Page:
Personality/behavioral assessments for the workplace, as well as personality/behavioral assessments for people aged 12-22. We also offer consulting services applying information from our assessments and publishings to work and school applications. Those services include executive coaching, teambuilding, leadership development, succession planning, and job profiling/validity studies. We can also help in the area of career guidance using research based on the Five Factor Model of Personality and related fields.
Please contact us for additional information on our services.

Do you publish any books?
We are a distributor and publisher of books by Dr. Pierce Howard and Jane Howard related to the Five Factor Model of Personality, including:

The Owner’s Manual for Personality at Work
The Owner’s Manual for Personality from 12 to 22
The Owner’s Manual for the Brain
The Owner’s Manual for Happiness
Professional Manual for the WorkPlace Big Five Profile™ 4.0
Professional Manual for the WorkPlace™ Performance 360°
Values Profile Professional Manual

Please contact us for pricing and additional information on our books or other materials.

Why the WorkPlace Big Five Profile?

  • Uses terminology consistent with the work environment
  • Only takes 10-15 minutes to complete
  • Based on the Five-Factor Model – the benchmark in assessing personality
  • It is psychometrically rigorous, is not based on theory but rather an empirical model and does not type.
  • Used by the Center for Creative Leadership in their flagship leadership development programs – a very strong seal of approval
  • Because it is a whole personality assessment, it is appropriate for a variety of Human Resource and Organizational Development applications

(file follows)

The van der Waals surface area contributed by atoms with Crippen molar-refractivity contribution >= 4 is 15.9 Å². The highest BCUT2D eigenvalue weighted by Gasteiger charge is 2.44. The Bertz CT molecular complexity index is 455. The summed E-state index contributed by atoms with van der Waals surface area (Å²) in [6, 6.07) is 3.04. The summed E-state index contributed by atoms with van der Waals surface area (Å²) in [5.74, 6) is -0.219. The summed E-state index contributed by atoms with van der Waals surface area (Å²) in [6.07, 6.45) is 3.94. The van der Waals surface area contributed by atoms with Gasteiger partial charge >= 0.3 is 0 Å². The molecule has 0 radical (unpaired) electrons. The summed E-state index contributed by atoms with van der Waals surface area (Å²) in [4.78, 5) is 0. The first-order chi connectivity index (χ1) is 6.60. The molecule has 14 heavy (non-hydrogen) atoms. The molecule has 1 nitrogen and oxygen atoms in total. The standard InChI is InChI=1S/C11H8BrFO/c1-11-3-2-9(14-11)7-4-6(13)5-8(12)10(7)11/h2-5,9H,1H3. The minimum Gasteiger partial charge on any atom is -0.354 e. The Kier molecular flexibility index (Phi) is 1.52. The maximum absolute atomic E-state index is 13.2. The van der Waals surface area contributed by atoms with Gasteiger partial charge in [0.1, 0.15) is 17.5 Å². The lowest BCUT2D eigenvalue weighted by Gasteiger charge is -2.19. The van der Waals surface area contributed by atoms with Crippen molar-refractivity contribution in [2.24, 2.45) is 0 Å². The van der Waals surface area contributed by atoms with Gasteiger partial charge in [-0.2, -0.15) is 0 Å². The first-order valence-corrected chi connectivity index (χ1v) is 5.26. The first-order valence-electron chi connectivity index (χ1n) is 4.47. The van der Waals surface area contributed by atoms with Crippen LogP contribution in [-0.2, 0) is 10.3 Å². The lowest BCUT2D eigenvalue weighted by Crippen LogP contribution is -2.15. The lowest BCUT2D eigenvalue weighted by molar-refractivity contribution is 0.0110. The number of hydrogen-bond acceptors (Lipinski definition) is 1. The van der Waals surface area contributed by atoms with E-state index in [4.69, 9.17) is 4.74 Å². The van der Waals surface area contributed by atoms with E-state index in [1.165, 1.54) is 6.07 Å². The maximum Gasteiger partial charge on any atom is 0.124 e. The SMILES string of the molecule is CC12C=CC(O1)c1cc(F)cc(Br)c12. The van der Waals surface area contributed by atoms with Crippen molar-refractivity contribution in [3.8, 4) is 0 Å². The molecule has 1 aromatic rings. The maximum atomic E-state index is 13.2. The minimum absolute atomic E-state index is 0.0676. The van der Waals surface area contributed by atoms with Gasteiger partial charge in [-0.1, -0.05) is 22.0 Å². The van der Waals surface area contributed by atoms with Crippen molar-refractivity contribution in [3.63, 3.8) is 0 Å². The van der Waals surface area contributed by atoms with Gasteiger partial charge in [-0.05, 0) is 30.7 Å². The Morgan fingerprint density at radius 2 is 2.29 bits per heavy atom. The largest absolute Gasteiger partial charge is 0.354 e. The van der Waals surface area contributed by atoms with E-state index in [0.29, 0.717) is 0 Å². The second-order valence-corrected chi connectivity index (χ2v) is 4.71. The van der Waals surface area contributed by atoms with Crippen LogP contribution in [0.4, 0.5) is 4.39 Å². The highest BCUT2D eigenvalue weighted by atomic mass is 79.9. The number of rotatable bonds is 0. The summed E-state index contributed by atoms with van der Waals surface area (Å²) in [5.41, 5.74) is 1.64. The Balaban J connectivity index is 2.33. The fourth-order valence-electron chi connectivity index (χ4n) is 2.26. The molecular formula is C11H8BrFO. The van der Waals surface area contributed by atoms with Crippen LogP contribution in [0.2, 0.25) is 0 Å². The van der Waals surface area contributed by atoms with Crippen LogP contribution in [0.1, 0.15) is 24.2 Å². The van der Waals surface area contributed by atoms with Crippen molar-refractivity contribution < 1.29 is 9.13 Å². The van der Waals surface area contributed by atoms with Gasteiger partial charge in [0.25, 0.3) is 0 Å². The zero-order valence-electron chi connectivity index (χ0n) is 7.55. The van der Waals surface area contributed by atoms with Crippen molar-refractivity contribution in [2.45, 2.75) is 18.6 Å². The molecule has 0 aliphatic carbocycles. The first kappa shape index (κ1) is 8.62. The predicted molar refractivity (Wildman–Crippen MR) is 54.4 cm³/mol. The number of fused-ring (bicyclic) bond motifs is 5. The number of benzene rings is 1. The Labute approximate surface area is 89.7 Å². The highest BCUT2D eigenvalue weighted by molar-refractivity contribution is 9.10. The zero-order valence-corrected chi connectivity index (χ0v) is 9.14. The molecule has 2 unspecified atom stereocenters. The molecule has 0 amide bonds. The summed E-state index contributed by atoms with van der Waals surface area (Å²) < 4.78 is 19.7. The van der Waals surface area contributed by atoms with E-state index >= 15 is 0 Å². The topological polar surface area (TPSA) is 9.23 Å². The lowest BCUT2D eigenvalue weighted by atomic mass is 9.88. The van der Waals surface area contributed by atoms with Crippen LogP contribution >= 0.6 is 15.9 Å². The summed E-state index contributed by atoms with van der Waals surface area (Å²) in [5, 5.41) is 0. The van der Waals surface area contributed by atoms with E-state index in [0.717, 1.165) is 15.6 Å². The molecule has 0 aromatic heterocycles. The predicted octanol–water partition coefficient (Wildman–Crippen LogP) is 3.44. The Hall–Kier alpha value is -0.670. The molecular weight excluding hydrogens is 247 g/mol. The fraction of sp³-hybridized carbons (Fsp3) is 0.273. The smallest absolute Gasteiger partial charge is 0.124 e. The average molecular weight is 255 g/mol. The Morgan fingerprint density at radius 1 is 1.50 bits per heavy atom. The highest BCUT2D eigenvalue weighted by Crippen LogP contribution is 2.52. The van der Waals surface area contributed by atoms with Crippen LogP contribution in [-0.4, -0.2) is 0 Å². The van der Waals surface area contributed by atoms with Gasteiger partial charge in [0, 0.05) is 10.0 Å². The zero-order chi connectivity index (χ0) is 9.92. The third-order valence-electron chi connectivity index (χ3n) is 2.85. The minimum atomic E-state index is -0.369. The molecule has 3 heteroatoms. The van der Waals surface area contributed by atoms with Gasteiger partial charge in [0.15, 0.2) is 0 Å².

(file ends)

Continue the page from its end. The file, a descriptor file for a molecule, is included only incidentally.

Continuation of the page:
• Easy online administration
  • Colorful, detailed reports
  • Very reasonably-priced compared to competitor assessments
  • Reports are clear, concise and use graphical representation to enhance understanding
  • Assessment and report language is neutral; making it a strong communication base for enhancing self-awareness and team understanding/dialogue
  • Popular, in-depth special topic reports, such as the Leader, Teamer and Career Guider can be run off a person or group’s WorkPlace reports
  • CentACS is customer service focused

The best way to understand the benefits WorkPlace offers is to take the assessment yourself! Please contact us to find out how you can take the WorkPlace Big Five Profile4.0.

How do I start using the WorkPlace?
The WorkPlace is classified as a Level B psychological test and, as such, requires at least an undergraduate degree in psychology or related field, with courses completed in tests and measurements (psychometrics), educational or psychological statistics, and/or test interpretation, OR appropriate licensure such as certification through CentACS.
We offer WorkPlace Big Five Profile Certification Programs quarterly in Charlotte, North Carolina, as well as in-house private certification programs. Our designated Master Trainers also offer certification programs.
Individuals meeting the minimum requirements may apply to CentACS for qualification approval to use the WorkPlace products. Qualified individuals are required to purchase and read the WorkPlace Big Five Profile 4.0 Professional Manual prior to administering assessments.
See our requirements for use for further information.
The CentACS Dashboard provides certified and qualified WorkPlace consultants access to convenient online ordering, product information, research and news.

Can I use your products outside the U.S.?
Absolutely! Many of our clients are international and our assessments are offered in many languages (see table above). CentACS has a global network of consultants certified in the WorkPlace as well as business partners who can certify others to use the WorkPlace and support ongoing use.

Can I see samples of the WorkPlace and SchoolPlace reports?
Yes, we have examples of reports on the website. See sample WorkPlace reports and sample SchoolPlace reports.
Please contact us to learn more and see full reports.

Why haven’t I heard more about your assessments?
Our emphasis at CentACS is on research and continuous product improvement, rather than marketing. Our best source of business is satisfied customers who eagerly spread the word.

Read some of our success stories and case studies to see how our products and services can impact an organization, individual or special program projects.